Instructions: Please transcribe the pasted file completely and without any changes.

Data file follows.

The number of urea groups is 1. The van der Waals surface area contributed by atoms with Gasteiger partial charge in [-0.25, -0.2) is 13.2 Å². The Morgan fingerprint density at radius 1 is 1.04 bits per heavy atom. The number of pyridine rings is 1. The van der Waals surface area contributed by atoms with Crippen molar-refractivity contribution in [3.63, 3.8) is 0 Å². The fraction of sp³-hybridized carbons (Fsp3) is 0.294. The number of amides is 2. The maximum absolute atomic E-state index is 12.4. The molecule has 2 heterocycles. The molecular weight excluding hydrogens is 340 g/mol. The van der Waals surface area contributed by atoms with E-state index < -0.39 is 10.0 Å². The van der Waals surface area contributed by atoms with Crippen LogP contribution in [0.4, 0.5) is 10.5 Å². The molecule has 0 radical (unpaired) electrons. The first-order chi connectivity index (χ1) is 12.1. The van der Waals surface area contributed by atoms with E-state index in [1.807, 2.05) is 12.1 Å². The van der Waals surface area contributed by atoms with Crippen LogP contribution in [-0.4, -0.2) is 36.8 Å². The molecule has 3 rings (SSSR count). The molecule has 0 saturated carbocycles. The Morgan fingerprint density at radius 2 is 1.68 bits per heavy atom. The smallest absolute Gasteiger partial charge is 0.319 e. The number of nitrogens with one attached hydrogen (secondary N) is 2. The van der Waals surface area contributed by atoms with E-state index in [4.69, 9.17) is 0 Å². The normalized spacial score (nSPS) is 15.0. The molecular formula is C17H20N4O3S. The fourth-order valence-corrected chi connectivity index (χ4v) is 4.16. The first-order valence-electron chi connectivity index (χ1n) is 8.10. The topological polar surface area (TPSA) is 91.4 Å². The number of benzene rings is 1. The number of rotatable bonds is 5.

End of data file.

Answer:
The number of urea groups is 1. The van der Waals surface area contributed by atoms with Gasteiger partial charge in [-0.25, -0.2) is 13.2 Å². The Morgan fingerprint density at radius 1 is 1.04 bits per heavy atom. The number of pyridine rings is 1. The van der Waals surface area contributed by atoms with Crippen molar-refractivity contribution in [3.63, 3.8) is 0 Å². The fraction of sp³-hybridized carbons (Fsp3) is 0.294. The number of amides is 2. The maximum absolute atomic E-state index is 12.4. The molecule has 2 heterocycles. The molecular weight excluding hydrogens is 340 g/mol. The van der Waals surface area contributed by atoms with E-state index < -0.39 is 10.0 Å². The van der Waals surface area contributed by atoms with Crippen LogP contribution in [0.4, 0.5) is 10.5 Å². The molecule has 0 radical (unpaired) electrons. The first-order chi connectivity index (χ1) is 12.1. The van der Waals surface area contributed by atoms with E-state index in [1.807, 2.05) is 12.1 Å². The van der Waals surface area contributed by atoms with Crippen LogP contribution in [-0.4, -0.2) is 36.8 Å². The molecule has 3 rings (SSSR count). The molecule has 0 saturated carbocycles. The Morgan fingerprint density at radius 2 is 1.68 bits per heavy atom. The smallest absolute Gasteiger partial charge is 0.319 e. The number of nitrogens with one attached hydrogen (secondary N) is 2. The van der Waals surface area contributed by atoms with E-state index in [4.69, 9.17) is 0 Å². The normalized spacial score (nSPS) is 15.0. The molecular formula is C17H20N4O3S. The fourth-order valence-corrected chi connectivity index (χ4v) is 4.16. The first-order valence-electron chi connectivity index (χ1n) is 8.10. The topological polar surface area (TPSA) is 91.4 Å². The number of benzene rings is 1. The number of rotatable bonds is 5.